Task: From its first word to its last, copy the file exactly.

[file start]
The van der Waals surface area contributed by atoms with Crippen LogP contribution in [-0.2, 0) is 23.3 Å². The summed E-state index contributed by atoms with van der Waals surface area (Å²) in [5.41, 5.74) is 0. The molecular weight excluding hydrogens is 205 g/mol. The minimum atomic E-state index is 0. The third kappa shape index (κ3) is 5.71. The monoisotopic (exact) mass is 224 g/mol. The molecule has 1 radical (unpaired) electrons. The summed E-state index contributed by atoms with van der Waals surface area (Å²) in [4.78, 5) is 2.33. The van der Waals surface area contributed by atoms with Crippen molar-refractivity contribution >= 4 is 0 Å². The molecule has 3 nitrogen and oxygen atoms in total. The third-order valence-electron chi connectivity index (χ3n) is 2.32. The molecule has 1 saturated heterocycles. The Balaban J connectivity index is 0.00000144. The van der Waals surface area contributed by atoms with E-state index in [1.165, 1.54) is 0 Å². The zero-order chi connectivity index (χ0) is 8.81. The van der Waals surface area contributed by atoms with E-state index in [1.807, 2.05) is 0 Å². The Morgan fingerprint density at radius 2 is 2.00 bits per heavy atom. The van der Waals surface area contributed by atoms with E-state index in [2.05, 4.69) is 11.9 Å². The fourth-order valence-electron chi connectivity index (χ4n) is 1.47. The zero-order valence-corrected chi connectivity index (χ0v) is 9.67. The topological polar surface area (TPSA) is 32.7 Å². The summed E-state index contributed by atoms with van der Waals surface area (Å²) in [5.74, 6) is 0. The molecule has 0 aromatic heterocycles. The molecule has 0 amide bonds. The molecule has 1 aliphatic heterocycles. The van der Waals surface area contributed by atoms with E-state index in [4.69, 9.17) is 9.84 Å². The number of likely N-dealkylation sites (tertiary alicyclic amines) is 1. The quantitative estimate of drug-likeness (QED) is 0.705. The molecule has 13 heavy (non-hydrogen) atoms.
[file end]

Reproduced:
The van der Waals surface area contributed by atoms with Crippen LogP contribution in [-0.2, 0) is 23.3 Å². The summed E-state index contributed by atoms with van der Waals surface area (Å²) in [5.41, 5.74) is 0. The molecular weight excluding hydrogens is 205 g/mol. The minimum atomic E-state index is 0. The third kappa shape index (κ3) is 5.71. The monoisotopic (exact) mass is 224 g/mol. The molecule has 1 radical (unpaired) electrons. The summed E-state index contributed by atoms with van der Waals surface area (Å²) in [4.78, 5) is 2.33. The van der Waals surface area contributed by atoms with Crippen molar-refractivity contribution >= 4 is 0 Å². The molecule has 3 nitrogen and oxygen atoms in total. The third-order valence-electron chi connectivity index (χ3n) is 2.32. The molecule has 1 saturated heterocycles. The Balaban J connectivity index is 0.00000144. The van der Waals surface area contributed by atoms with E-state index in [1.165, 1.54) is 0 Å². The zero-order chi connectivity index (χ0) is 8.81. The van der Waals surface area contributed by atoms with E-state index in [1.807, 2.05) is 0 Å². The Morgan fingerprint density at radius 2 is 2.00 bits per heavy atom. The van der Waals surface area contributed by atoms with E-state index in [2.05, 4.69) is 11.9 Å². The fourth-order valence-electron chi connectivity index (χ4n) is 1.47. The zero-order valence-corrected chi connectivity index (χ0v) is 9.67. The topological polar surface area (TPSA) is 32.7 Å². The summed E-state index contributed by atoms with van der Waals surface area (Å²) in [5.74, 6) is 0. The molecule has 0 aromatic heterocycles. The molecule has 0 amide bonds. The molecule has 1 aliphatic heterocycles. The van der Waals surface area contributed by atoms with E-state index in [4.69, 9.17) is 9.84 Å². The number of likely N-dealkylation sites (tertiary alicyclic amines) is 1. The quantitative estimate of drug-likeness (QED) is 0.705. The molecule has 13 heavy (non-hydrogen) atoms.